Gospel Reflection for April 17, 2022, Easter Sunday, The Resurrection of the Lord

A small group of women who were disciples of Jesus went to the tomb before sunrise and were terribly frightened and confused by what they encountered there. With the stone rolled away and the tomb empty, all that they could imagine was that the enemies of Jesus committed one final atrocity against him by stealing his body and thereby denying him a proper Jewish burial. Mary Magdalene and the others now made their away across the city to tell the disciples.

Peter and the beloved disciple would have none of this. This same Peter who a mere two days prior had denied even knowing who Jesus is now is the first to enter the empty tomb of Jesus on the day of the Resurrection. Bold and headstrong Peter investigates the tomb and sees the burial clothes strewn about, but he is not quite yet ready to perceive what has taken place. It is the other disciple, who actually arrived at the tomb prior to Peter who “sees and believes.”

We have to wonder what the conversation was like between Peter and the beloved disciple on their way back to the room where the disciples stayed. Did the disciple need to try to convince Peter that Jesus was raised or did Peter also have an insight that perhaps this is what happened. Besides confirming that the tomb was empty what else did they tell the others? Although it follows the passage we hear on this Day of the Resurrection, Mary Magdalene will stay behind and actually encounter the Resurrected Jesus. Next Sunday we will learn more about the events of the rest of that day. But for now, we must ourselves ponder what we learn from the disciples in this moment.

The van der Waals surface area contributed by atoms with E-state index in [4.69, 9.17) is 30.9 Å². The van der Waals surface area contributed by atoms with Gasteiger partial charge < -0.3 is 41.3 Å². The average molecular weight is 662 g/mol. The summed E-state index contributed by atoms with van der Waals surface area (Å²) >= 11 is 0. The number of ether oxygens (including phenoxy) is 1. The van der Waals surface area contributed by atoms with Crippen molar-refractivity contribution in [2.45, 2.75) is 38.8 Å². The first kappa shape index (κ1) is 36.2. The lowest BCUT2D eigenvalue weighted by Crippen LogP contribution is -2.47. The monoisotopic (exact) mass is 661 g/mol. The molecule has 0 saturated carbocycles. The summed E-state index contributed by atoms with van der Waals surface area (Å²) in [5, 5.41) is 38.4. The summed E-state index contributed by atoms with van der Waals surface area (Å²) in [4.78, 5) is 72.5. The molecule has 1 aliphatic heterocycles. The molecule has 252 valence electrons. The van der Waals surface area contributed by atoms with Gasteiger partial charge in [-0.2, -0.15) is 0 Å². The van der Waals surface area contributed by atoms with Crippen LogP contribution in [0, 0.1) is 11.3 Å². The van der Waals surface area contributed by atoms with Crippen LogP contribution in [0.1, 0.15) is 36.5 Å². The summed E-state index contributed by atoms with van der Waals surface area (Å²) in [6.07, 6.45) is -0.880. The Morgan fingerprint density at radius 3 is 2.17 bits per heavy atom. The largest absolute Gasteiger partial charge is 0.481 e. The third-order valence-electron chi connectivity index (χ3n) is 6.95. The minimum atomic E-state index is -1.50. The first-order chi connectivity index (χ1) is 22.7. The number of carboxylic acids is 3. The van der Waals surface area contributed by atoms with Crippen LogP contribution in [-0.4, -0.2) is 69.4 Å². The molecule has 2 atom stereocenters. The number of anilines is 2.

Peter shows us the need for boldness and discovery. He goes in pursuit of the truth as a man of action. He might be slow to understand, not because he is less educated, but because he is a man who views his world through a black and white lens. He always goes for the real and the pragmatic. The beloved disciple is calm. He easily reclined at the table during the Last Supper and found rest with the Lord. While he outruns Peter to the tomb he does not need to get inside to examine what is happening. He understood the meaning of the emptiness of the tomb. We might look at him as the more contemplative disciple, the one whose faith is sure and steady.

Both models of discipleship are still common, along with many variations in between. Each disciple has something to teach us as we grow in understanding Jesus.

Father Garry Koch is pastor of St. Benedict Parish, Holmdel.